View this post on Instagram
After years of therapy I came up with the title “post therapy realness” as a phrase to describe the feeling I have after leaving therapy.
It’s the knowing that I am awake to my inner self. The feeling of being raw, real, and exposed—like everyone who looks at me can see that I just got out of a therapy session. Even if at times I’m hiding my tearstained eyes behind sunglasses.
It can be intimidating coming out of a therapy session, especially in a society that often hides behind masks and expects instant gratification of happiness. It’s difficult to embark on a journey of self-healing through therapy, because it is just that—a journey. Therapy is a marathon, not a sprint. It takes dedication, courage, and hard f*cking work to take off those mask(s) that took a lifetime to build. So they are not going to come off in a few sessions.
Much like life, therapy is an ongoing process. It’s not a one and done type situation. It changes and expands with you. This flies in the face of what most of us have been taught to believe about therapy. You go until your problem is “fixed,” and then you’re done. Hands washed clean, a sigh of relief, and a wave goodbye.
Sorry to be the bearer of truth (or maybe bad news), but the problem is a reflection of you. Until you get real about yourself and your life, the stigma and thoughts you have on how therapy works will continue. At some point in your life I can almost guarantee that you will be sitting back on that couch, spouting the same sh*t, just in the form of a different problem.
I was no different. I went to therapy in graduate school and thought, “Great. That was helpful. Next.” It took another seven years before I was back on that couch. This time I knew it was different. I was ready to do the work. I was all the way the f*ck in, and in it for the long haul.
In the beginning, as I unearthed new layers of my being, I expected to feel happier, when in fact, I usually felt worse—so much worse. Sometimes afterward, I simply didn’t have it in me to talk, see, or interact with anyone for the rest of the day. Often curling up in the fetal position. And sometimes crying, screaming, or just staring at nothing for awhile. Other times I’d charge through the day, feeling empowered and ready for whatever got thrown at me. Either way, I learned there is no right or wrong way to come out of a therapy session.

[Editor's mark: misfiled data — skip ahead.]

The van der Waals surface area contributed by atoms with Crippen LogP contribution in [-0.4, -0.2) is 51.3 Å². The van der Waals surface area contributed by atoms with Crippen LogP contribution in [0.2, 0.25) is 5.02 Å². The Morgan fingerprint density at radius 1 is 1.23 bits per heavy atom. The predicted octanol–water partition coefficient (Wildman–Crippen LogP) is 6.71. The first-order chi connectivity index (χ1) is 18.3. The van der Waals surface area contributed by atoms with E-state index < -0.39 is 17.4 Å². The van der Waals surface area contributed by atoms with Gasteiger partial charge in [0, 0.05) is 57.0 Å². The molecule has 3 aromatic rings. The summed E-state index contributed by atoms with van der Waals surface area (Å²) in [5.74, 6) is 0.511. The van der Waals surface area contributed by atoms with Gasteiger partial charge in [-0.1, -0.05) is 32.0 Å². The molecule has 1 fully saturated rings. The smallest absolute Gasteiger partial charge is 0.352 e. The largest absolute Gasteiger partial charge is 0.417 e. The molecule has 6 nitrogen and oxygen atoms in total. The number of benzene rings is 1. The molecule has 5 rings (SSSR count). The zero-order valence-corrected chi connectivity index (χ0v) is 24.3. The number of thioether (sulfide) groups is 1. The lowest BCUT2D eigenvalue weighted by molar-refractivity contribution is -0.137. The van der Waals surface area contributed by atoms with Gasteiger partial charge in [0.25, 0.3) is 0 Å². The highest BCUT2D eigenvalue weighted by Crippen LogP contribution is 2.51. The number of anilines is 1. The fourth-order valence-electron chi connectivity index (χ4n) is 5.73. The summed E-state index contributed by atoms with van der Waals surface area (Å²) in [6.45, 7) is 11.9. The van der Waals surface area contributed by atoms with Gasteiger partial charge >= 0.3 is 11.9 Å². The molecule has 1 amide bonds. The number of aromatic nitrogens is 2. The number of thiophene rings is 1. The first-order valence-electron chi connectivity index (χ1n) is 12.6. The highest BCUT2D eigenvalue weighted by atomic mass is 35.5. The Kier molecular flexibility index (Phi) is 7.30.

Therapy is not something to be ashamed of, but rather to be celebrated. I proudly own the fact that I go to therapy and have for years. I needed help processing my traumas. I needed someone to call me back when I was on the brink of suicidal thoughts. I needed someone with a kind heart when I bawled my eyes out recalling flashbacks and night terrors. I needed someone to get in my face and say, “What the f*ck are you doing?! You are not a lay down type of woman that takes sh*t like that from a man, let alone anyone!” That was the therapist I needed, and thankfully, that was the therapist I found.
Most of all, I needed a therapist to help teach me how to empower myself. To help teach me a new language, how to communicate effectively without anger and resentment. To learn how to cognitively reframe things, set boundaries, and manage my triggers. I had to learn my past in order to change my current reality and help curate my future.
Ultimately, I chose cognitive behavioral therapy, and I could not be more grateful for my therapist and myself. The work we did together was next level. “You have one of the most traumatic histories I’ve ever heard, yet you are one of the most self-aware, accomplished woman I have ever met. You are a rarity. You are the miracle.” Those were her parting words to me as she left to pursue her dream and I left to pursue mine as well, while starting with a new therapist.